- Proteins and Peptides
- Lysates and Cell Lines
Angiogenesis in Cancer
Cancer cells’ survival critically depends on vasculature and blood supply which provide essential nutrients and oxygen to support the typically accelerated tumor growth. Additionally, vascular structures (e.g., new vessels, pre-existing vessels and vessel-like structures) allow cancer cells to travel to distant tissues and organs supporting cancer spread. Formation of new vasculature, or angiogenesis, is therefore a process that contributes to tumor growth and metastasis and is particularly critical for solid tumors.
“Angiogenic switch” refers to the activation of molecular pathways that direct the formation of new vessels within a tumor. Specific genetic changes in tumor cells underscore the activation of angiogenic programs by tilting the balance between the activity of angiogenic activators and inhibitors.
Within the angiogenesis cascade, different molecular factors play key roles in the establishment of new vessels. For example, VEGF is a critical angiogenic growth factor which stimulates the proliferation and survival of endothelial cells. In the tumor microenvironment, VEGF expression may be stimulated by hypoxia via the stabilization and activity of HIF transcription factors. Release of VEGF stimulates the concomitant secretion of proteases (e.g., Metalloproteinases- MMP-9) by endothelial cells of mature vessels which degrade the extracellular basement membrane and facilitate the movement and proliferation of endothelial cells. Under the influence of VEGF and other growth factors as well as adhesion molecules (e.g., Integrins) endothelial cells proliferate and migrate to give rise to new vessels.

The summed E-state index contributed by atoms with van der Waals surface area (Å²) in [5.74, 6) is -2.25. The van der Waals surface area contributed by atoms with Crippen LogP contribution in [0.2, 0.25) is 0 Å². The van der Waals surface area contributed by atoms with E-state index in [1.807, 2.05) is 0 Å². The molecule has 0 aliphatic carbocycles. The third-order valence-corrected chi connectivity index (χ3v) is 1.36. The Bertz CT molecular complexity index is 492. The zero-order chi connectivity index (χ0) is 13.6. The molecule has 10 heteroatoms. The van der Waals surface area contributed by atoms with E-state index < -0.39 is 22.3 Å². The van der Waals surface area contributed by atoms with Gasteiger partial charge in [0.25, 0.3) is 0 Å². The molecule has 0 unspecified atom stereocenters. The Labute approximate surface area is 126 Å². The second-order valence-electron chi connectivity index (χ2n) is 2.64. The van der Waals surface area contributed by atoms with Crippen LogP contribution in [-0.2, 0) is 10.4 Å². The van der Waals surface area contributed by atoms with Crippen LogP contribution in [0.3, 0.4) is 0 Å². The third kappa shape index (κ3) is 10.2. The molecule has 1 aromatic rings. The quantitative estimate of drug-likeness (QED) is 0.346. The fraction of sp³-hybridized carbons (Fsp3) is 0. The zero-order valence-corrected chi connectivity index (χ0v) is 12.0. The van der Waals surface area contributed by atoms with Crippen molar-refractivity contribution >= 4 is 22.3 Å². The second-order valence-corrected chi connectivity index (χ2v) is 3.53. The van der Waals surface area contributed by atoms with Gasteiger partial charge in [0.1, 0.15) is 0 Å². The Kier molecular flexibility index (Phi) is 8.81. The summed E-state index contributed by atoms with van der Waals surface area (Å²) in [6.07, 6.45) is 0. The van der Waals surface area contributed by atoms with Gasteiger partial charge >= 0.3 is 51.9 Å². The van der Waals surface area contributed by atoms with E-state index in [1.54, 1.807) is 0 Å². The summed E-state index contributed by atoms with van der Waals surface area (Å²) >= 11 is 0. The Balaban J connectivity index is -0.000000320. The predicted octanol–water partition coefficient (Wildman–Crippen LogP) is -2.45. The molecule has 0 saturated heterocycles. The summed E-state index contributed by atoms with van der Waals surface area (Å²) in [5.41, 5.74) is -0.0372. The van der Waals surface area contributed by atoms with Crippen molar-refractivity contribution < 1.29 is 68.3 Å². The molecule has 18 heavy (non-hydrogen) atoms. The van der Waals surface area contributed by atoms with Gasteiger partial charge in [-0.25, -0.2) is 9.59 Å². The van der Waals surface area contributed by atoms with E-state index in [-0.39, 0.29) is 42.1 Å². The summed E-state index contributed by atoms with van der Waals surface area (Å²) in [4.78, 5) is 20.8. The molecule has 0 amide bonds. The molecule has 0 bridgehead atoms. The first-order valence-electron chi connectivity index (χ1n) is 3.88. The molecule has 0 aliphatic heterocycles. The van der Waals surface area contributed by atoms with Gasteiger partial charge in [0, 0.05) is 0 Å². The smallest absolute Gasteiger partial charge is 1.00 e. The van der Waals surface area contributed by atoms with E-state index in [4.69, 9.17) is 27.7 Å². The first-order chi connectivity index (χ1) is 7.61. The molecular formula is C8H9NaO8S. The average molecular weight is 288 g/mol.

Endogenous Modulators of Angiogenesis
Folkman J. Tumour Angiogenesis. In: Mendelsohn J, Howley PM, Israel MA, Liotta LA, eds. The Molecular Basis of Cancer. Philadelphia: WB Saunders, 1995:206-32.
Ksenya, S., & Gerard, Evan. (2007). Tumor Angiogenesis: Cause or Consequence of Cancer? Cancer Res. https://doi.org/10.1158/0008-5472.CAN-07-2053
Muley, A., Majumder, S., Kolluru, G. K., Parkinson, S., Viola, H., Hool, L., … Chatterjee, S. (2010). Secreted frizzled-related protein 4: An angiogenesis inhibitor. American Journal of Pathology. https://doi.org/10.2353/ajpath.2010.090465
Nishida, N., Yano, H., Nishida, T., Kamura, T., Kojiro, M. (2006). Angiogenesis in cancer. Vasc Health Risk Manag. PMID: 17326328
Pezzella, F., Gatter, K., & Qian, C. N. (2016). Twenty years after: The beautiful hypothesis and the ugly facts. Chinese Journal of Cancer. https://doi.org/10.1186/s40880-016-0087-1
Qian, C. N., Tan, M. H., Yang, J. P., & Cao, Y. (2016). Revisiting tumor angiogenesis: Vessel co-option, vessel remodeling, and cancer cell-derived vasculature formation. Chinese Journal of Cancer. https://doi.org/10.1186/s40880-015-0070-2
Rak, J., Yu, J. L., Klement, G., & Kerbel, R. S. (2000). Oncogenes and angiogenesis: Signaling three-dimensional tumor growth. Journal of Investigative Dermatology Symposium Proceedings. https://doi.org/10.1046/j.1087-0024.2000.00012.x
Yadav, L., Puri, N., Rastogi, V., Satpute, P., & Sharma, V. (2015). Tumour angiogenesis and angiogenic inhibitors: A review. Journal of Clinical and Diagnostic Research. https://doi.org/10.7860/JCDR/2015/12016.6135